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I wonder whether following sentence is grammatically correct?

"It could have been that I wouldn't have been able to solve even one of these two problems, let alone both of them."

I'm talking here about a past exam that I took. It had 2 problems and I was able to solve both of them. What I'm trying to say is that it was by no means guaranteed that I would have been able to solve either of the 2 problems, and even less so that I'd solve not just one but both of them.

In general, I want to talk about a hypothetical in the past without the "if" conditional and by starting the sentence with "it could have been that...".

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    I'll let others comment on/answer the conditional question. But you have your let alone construct the wrong way round. Let alone always compares a lesser result with a greater one: "I wouldn't have been able to solve one of the problems, let alone both of them!" That is, the first result is improbable; the second practically impossible. – Andrew Leach Oct 21 '16 at 8:33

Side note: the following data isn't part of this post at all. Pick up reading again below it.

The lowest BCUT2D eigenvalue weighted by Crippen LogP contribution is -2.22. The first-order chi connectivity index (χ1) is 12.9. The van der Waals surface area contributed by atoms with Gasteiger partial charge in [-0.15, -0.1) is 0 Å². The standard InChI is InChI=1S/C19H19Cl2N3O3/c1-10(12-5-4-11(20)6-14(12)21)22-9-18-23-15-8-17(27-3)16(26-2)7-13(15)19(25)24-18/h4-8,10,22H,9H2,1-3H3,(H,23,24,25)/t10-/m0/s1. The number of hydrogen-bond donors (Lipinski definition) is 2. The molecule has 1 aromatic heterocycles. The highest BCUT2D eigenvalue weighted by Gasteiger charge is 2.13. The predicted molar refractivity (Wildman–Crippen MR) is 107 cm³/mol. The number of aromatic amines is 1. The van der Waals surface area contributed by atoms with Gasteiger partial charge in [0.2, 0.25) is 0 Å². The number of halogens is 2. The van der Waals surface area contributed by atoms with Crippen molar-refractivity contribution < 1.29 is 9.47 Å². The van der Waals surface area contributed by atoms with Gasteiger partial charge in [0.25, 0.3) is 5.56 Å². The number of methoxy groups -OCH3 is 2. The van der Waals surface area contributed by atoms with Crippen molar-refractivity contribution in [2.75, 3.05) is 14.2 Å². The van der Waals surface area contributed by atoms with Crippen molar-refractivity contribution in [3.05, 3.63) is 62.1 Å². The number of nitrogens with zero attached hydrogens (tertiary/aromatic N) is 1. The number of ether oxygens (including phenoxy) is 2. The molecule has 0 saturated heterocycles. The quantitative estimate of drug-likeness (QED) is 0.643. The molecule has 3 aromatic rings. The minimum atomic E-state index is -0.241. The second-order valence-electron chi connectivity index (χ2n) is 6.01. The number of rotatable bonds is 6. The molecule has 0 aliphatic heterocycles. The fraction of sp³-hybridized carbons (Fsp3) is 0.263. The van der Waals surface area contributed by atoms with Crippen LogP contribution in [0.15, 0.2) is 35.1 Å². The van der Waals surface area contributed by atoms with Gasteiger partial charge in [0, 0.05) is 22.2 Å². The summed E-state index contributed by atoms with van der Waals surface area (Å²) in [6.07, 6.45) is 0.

• Thanks Andrew! I now see what you mean. I think I'll edit the sentence to reverse the order. – Daniel Oct 21 '16 at 8:36
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It looks like you've updated the sentence to reflect Andrew's comment about your usage of the "let alone" phrase. However, if you're still looking for alternate ways to state the conditional at the beginning of your sentence, some good options might include:

  • "It was entirely possible that I wouldn't have been able to solve even one of these two problems, let alone both of them."

Or if you wanted to add a prepositional phrase, your meaning might become clearer:

  • "When I took the exam, it was entirely possible that I wouldn't have been able to solve even one of these two problems, let alone both of them."

You could also use a negative statement, with or without the prepositional phrase, to say essentially the same thing:

  • "When I took the exam, I was unsure if I would have been able to solve even one of these two problems, let alone both of them."

I hope this helps!

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You wanted to say that "it was by no means guaranteed that I would have been able to solve either of these two problems". You could simply say it!

Or keeping Andrew's remark into account, you could express your idea clearly and to its full extent:

"It was by no means guaranteed that I would have been able to solve these two problems, let alone one of them."

or perhaps:

"There was no guarantee that I would have been able to solve these two problems, let alone one of them."

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